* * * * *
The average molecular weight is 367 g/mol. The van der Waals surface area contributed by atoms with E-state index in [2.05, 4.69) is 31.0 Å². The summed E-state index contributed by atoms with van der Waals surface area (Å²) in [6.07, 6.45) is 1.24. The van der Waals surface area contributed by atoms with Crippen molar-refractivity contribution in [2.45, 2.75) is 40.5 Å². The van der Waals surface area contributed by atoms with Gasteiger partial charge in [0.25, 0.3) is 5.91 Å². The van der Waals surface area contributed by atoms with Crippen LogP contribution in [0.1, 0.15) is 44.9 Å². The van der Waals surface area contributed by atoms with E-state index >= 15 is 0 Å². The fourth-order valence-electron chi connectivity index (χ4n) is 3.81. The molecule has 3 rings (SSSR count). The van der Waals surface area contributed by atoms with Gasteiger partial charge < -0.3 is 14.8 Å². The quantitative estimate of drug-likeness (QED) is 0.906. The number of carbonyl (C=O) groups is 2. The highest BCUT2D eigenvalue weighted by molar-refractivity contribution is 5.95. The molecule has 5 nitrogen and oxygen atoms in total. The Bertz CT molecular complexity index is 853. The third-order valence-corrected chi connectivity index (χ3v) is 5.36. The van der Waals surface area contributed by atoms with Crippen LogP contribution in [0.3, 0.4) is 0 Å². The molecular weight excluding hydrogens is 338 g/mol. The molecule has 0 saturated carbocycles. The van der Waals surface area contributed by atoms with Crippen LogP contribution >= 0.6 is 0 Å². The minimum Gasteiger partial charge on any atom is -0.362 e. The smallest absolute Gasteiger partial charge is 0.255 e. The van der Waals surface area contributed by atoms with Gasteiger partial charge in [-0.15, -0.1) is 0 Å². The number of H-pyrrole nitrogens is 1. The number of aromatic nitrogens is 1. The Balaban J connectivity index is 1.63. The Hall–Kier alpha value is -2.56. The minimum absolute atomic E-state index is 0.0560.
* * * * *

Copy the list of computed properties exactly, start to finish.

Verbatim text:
The average molecular weight is 367 g/mol. The van der Waals surface area contributed by atoms with E-state index in [2.05, 4.69) is 31.0 Å². The summed E-state index contributed by atoms with van der Waals surface area (Å²) in [6.07, 6.45) is 1.24. The van der Waals surface area contributed by atoms with Crippen molar-refractivity contribution in [2.45, 2.75) is 40.5 Å². The van der Waals surface area contributed by atoms with Gasteiger partial charge in [0.25, 0.3) is 5.91 Å². The van der Waals surface area contributed by atoms with Crippen LogP contribution in [0.1, 0.15) is 44.9 Å². The van der Waals surface area contributed by atoms with E-state index >= 15 is 0 Å². The fourth-order valence-electron chi connectivity index (χ4n) is 3.81. The molecule has 3 rings (SSSR count). The van der Waals surface area contributed by atoms with Gasteiger partial charge < -0.3 is 14.8 Å². The quantitative estimate of drug-likeness (QED) is 0.906. The number of carbonyl (C=O) groups is 2. The highest BCUT2D eigenvalue weighted by molar-refractivity contribution is 5.95. The molecule has 5 nitrogen and oxygen atoms in total. The Bertz CT molecular complexity index is 853. The third-order valence-corrected chi connectivity index (χ3v) is 5.36. The van der Waals surface area contributed by atoms with Crippen LogP contribution in [0.3, 0.4) is 0 Å². The molecular weight excluding hydrogens is 338 g/mol. The molecule has 0 saturated carbocycles. The van der Waals surface area contributed by atoms with Crippen LogP contribution >= 0.6 is 0 Å². The minimum Gasteiger partial charge on any atom is -0.362 e. The smallest absolute Gasteiger partial charge is 0.255 e. The van der Waals surface area contributed by atoms with Gasteiger partial charge in [-0.15, -0.1) is 0 Å². The number of H-pyrrole nitrogens is 1. The number of aromatic nitrogens is 1. The Balaban J connectivity index is 1.63. The Hall–Kier alpha value is -2.56. The minimum absolute atomic E-state index is 0.0560.